In the eyes of many unionists this creates a border down the Irish Sea because checks have to be made on goods passing from Great Britain to Northern Ireland in case they are destined for the Republic of Ireland, an EU state. Litigation arguing that the Protocol is a violation of the Acts of Union of 1800 (which created the United Kingdom of Great Britain and Ireland) was unsuccessful in the Court of Appeal of Northern Ireland in March 2022, but there may be a further appeal to the UK Supreme Court. 

Further devolution or direct rule? 

Sectarian squabbling within the Northern Ireland Assembly has to some extent diverted attention away from the issue of whether additional powers should be devolved to Northern Ireland from London. Responsibility for policing and justice was transferred in 2010, but the Assembly still lacks any significant tax-raising or borrowing powers.

Moreover, unlike in Scotland, and to a lesser extent in Wales, there has been little pushback against the national government’s retention of certain powers which were returned to the UK from the EU as a result of Brexit but which have not yet been transmitted onwards to the devolved regions despite the fact that they relate to matters already within the responsibility of those regions.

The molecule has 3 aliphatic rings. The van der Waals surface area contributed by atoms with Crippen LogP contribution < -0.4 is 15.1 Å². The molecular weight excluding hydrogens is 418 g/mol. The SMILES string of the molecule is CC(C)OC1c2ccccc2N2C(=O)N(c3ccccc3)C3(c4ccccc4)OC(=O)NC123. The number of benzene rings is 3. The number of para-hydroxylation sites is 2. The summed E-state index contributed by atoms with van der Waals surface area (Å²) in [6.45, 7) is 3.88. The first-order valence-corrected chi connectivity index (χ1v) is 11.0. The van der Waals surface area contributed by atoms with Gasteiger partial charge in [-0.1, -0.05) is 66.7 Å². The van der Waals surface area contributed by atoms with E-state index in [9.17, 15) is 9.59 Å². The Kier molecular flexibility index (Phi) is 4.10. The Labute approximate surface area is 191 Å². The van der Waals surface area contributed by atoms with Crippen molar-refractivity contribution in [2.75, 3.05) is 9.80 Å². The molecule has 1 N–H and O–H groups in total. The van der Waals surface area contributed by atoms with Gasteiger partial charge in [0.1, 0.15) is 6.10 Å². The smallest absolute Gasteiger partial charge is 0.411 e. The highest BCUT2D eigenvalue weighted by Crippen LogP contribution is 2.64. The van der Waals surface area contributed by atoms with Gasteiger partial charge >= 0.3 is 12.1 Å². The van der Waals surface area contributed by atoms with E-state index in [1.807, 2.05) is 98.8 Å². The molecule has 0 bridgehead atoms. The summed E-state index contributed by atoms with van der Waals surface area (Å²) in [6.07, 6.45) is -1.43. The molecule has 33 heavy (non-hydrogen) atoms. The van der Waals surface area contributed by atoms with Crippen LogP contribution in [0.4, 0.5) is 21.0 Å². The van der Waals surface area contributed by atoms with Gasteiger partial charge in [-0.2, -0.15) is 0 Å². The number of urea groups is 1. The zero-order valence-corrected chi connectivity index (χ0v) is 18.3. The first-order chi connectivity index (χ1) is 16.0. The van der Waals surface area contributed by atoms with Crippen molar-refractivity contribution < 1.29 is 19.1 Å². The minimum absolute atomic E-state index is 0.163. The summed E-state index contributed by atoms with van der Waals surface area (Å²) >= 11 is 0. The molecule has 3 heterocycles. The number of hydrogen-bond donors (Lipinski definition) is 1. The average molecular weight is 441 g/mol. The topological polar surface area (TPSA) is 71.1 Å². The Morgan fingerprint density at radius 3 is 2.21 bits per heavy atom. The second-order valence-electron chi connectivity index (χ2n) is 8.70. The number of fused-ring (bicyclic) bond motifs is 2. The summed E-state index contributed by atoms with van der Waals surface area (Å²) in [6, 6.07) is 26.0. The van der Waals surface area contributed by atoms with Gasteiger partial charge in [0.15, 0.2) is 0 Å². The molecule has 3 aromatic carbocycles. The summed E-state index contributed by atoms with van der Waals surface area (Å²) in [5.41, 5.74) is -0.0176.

Ever since 1998, and despite provisions in the St Andrews Agreement of 2006, politicians in Northern Ireland have been conscious of the fact that the default position, if power-sharing arrangements were to collapse completely, would be direct rule from the Parliament and Government in London, a development which would greatly anger nationalists and the Irish Government.

Nevertheless, in recent years the UK Parliament has stepped in to pass laws on issues which MLAs could not agree on, but which required to be made because of international law or commitments in agreements. This is how abortion in Northern Ireland was decriminalised in 2019 and the UK Government has said it will ask Parliament to pass legislation on the Irish language in 2022. In previous years, during the suspension of the Executive, Parliament took the opportunity to pass laws protecting people in Northern Ireland against sexual orientation discrimination and allowing them to enter into same-sex marriages.              

The Belfast (Good Friday) Agreement has acquired iconic status over the years because it helped to bring an end to the politically motivated violence in Northern Ireland, but the power-sharing system it created is creaking and may need revising if it is to survive. Although it has been possible since 2016 for an ‘official opposition’ to be recognised in the Assembly, one has to wonder if such a group could ever form an effective counter to the coalition Executive which the 1998 Agreement dictates.

Meanwhile, the consequences of Brexit for Northern Ireland are unclear: trade with the Republic of Ireland has boomed, but the area’s status as a member of both the UK’s and the EU’s internal market has not to date led to any significant economic upturn, only to political turmoil.